The Colorado Highways Site: About

About | Colored Table Format | Info Given About the Routes | Abbreviations & Terms | Sources

About This Site

This site's purpose is to explore the past, present and future of Colorado's state highway system. The general idea is to log information for all of the numbered highways in the state, information such as where they end, where they go, how they get there, their history, etcetera. This site started out in rudimentary form in spring 1997, after having seen similar sites for several other states. When I decided to undertake this effort, I never imagined I would have spent as much time on it as I have, but I have stuck with it. The site is a constantly evolving, growing thing. I've basically just been continually building to it since 1997. The main bulk of the site is made up of pages that list numerically each numbered highway -- state, US and Interstate -- that has ever existed in Colorado.

Comments? Questions? Concerns? My e-mail address is at the bottom of every page.

As Always, There Are Disclaimers:

THIS IS AN UNOFFICIAL SITE. It is not affiliated with or endorsed by the Colorado Department of Transportation, the E-470 Public Highway Authority, or any other official agency. The opinions expressed here are mine or a fellow citizen's, not of the government of Colorado. This site is meant for general information purposes only. 100% information accuracy cannot be and is not guaranteed.

COPYRIGHT INFORMATION: This site Matthew E. Salek, 1997-present. All text and images are created by myself unless otherwise noted. Use of text and images where I am originator is authorized as follows: Use prohibited for any commercial/profit purpose. Use for non-commercial purposes is allowed under "fair use" (meaning credit is given). A special note on photographs: Many of the photographs shown on this site are not mine, they are given to me. Any use of a photograph taken by someone else is prohibited unless authorized by that person. Thank you for not stealing!

Colored Table Format

When browsing my route listings, you will notice that different routes are in different colors. This is done to quickly convey whether a route still exists or not, and if it doesn't, when it became defunct. Theses colors do not apply to the Auxiliary Routes section of my site, nor the US/Interstate Highways page.

White: Currently Active Routes

These are signed routes that currently exist in the Colorado highway system. Some of them may not be marked in the field very well, but they do exist.


Gray: Pre Mid-1950s Decommissioning

This color is used for routes that became defunct before the mid-1950s.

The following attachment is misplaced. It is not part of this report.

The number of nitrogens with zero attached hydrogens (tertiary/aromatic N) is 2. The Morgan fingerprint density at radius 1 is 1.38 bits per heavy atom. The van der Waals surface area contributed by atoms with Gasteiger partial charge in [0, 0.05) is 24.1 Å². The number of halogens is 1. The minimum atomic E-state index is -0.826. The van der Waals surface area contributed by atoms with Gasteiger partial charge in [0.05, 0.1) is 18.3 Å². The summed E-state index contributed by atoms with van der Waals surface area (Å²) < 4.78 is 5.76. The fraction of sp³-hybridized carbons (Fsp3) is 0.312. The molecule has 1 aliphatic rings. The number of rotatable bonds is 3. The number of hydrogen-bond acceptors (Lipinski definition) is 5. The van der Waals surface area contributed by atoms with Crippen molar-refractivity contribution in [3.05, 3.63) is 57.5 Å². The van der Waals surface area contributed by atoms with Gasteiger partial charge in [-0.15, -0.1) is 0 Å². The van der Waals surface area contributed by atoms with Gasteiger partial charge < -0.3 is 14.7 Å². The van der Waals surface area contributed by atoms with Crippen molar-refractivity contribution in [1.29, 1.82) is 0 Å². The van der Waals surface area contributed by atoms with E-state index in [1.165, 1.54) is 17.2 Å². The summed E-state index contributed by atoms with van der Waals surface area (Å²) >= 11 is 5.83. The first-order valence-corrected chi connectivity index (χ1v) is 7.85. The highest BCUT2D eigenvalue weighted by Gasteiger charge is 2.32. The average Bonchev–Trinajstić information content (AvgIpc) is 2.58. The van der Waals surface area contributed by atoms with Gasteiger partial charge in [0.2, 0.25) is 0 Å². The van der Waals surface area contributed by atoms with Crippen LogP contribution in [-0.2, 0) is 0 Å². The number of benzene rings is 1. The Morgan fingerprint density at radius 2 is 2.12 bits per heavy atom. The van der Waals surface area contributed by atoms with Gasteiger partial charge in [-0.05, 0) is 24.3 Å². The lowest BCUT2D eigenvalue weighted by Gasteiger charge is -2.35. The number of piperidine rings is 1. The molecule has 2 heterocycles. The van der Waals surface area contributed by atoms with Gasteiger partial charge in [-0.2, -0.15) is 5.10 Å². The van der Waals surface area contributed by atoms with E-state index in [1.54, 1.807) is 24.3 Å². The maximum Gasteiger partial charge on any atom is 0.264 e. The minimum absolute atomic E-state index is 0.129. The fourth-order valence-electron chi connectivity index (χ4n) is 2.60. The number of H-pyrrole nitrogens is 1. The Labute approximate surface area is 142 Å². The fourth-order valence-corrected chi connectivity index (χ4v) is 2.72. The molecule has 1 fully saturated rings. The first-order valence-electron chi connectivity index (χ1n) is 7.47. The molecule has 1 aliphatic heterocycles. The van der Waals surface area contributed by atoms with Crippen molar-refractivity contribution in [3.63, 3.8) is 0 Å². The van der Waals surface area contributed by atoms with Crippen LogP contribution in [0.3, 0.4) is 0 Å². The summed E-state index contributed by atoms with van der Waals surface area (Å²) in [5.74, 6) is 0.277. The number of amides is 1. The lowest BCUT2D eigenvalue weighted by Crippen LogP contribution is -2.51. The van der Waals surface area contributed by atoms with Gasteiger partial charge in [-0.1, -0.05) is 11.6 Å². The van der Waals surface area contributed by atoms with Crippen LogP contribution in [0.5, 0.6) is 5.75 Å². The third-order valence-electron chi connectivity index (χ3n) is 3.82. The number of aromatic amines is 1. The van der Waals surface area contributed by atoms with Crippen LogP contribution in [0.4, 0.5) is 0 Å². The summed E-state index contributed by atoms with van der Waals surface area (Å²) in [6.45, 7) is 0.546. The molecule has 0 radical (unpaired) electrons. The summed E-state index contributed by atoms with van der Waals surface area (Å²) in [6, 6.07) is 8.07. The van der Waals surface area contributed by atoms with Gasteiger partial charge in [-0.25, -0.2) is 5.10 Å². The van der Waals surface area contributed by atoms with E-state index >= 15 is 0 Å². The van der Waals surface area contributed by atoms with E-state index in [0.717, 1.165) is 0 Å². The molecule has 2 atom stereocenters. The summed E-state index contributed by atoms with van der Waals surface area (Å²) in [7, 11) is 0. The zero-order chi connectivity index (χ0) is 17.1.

Yellow: 1940s Route

This is a special case. This color indicates a route that, as near as I can tell, existed only around the 1940s. These are routes which were brought into the system in 1939, and disappear in 1953. There are a lot of them. A write-up on these routes can be found on my history page.

Green: Mid-1950s to 1968 Decommissioning

This color is used for routes that became defunct from the mid-1950s to 1968.

Blue: Post-1968 Decommissioning

Routes which have this color in the table are routes that became defunct after 1968.

Orange: Unknown, Never Signed, Carrier Route, Other

This color is used to indicate several cases:

  • A US Highway that was proposed, but never ended up getting signed.
  • A state route which I have never found evidence of existing. Colorado appears to not have skipped numbers up through at least 403, but below that there are several routes I have never found on a map.
  • A route that served mainly or only as a carrier route. That is my term for a state highway that appears to have been used mainly or only as the state number along a roadway that was a US or Interstate highway.
  • A route whose current status is unknown.
  • Other. Read the explanation.




Information Given in the Route Tables

This section explains the info that is given about each route in the route tables.

Abbreviations and Terms Used

All of the various compass directions are abbreviated with one or two letters. States and provinces are abbreviated with the two-letter postal code. Other abbreviations and terms:


Sources from Colorado State University Morgan Library (which I used when the site first got going in the late '90s):

Sources from the Denver Public Library (used in the early 2000s for additional historical info):

Map collection of George Sammeth of Westminster (helped me fill in gaps in research during 2002):

Sources from other places:


Last updated 8 June 2014